Cryosurgery must be performed in a manner that produces a predictable tissue response in an appropriate volume of tissue. The technique requires precise use of the freeze/thaw (F/T) cycle, every phase of which is injurious to tissue. For destruction of tissue, optimal use should be made of each phase of the cycle.
The cooling rate, intended to be as fast as possible, is a blend of fast and slow freezing,depending on the distance from the probe.
Cooling rate, whether fast or slow, is not as important as other factors. A cooling rate as slow as 3C/minute can produce intracellular ice in neoplastic cells.
Tissue temperature (TT) is the prime factor in cell death. Though substantial damage occurs at -20C to -30C, certain cell death requires TT colder than -40C to -50C.
The duration of freezing is important. The maintenance of freezing for several minutes will increase destruction in the -10C to -40C range because of solute-effect and growth of ice crystals.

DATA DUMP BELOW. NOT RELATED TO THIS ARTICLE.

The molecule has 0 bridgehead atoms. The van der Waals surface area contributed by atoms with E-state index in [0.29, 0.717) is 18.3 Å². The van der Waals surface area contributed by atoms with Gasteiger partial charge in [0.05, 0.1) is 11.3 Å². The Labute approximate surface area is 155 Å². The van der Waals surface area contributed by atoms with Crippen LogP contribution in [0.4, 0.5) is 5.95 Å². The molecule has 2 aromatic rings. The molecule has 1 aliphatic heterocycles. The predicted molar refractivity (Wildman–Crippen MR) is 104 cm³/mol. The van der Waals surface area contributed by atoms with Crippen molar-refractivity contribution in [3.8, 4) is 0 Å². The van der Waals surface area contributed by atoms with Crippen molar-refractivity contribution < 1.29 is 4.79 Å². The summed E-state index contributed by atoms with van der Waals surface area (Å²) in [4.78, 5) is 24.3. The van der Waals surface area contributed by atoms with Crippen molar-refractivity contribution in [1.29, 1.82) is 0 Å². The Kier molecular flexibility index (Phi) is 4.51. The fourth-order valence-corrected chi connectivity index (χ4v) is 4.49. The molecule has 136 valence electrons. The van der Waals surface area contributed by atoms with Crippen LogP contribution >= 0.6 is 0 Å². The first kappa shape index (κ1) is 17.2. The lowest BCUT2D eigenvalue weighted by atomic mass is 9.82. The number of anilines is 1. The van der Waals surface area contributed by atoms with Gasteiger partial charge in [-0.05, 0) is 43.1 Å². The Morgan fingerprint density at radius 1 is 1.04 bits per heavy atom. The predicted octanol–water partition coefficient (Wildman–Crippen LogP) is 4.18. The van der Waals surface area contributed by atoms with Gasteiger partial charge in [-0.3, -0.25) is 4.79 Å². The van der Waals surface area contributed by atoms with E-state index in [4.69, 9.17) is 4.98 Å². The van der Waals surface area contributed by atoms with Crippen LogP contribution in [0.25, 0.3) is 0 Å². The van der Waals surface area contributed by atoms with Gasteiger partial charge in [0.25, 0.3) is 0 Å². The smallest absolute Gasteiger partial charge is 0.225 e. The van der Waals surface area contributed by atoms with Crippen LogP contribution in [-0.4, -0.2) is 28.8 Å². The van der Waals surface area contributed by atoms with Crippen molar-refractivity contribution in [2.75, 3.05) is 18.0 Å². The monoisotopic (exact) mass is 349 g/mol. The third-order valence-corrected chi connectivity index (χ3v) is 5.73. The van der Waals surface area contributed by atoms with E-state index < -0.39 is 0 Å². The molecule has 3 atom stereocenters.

The thawing rate should be slow and complete. This is an important destructive process which is enhanced by recrystallization, creating shearing forces in tissue, and by solute effect.
Repetition of the F/T cycle produces a greater volume of tissue death by its effect in the periphery of the frozen volume where the tissues were not cooled to lethal TT.
The interval between F/T cycles should be several minutes. The delay in repetition allows time for vascular stasis to develop, which will enhance the destructive effect of the second cycle.
Complete thawing, increased duration of freezing, longer F/T interval and repetition of the F/T cycle move the lethal TT closer to -20C and produce a more predictable destructive response in tissue, which is of critical importance in the treatment of cancer.
In clinical practice, deviations from optimal technique persist, and these may yield less than optimal results.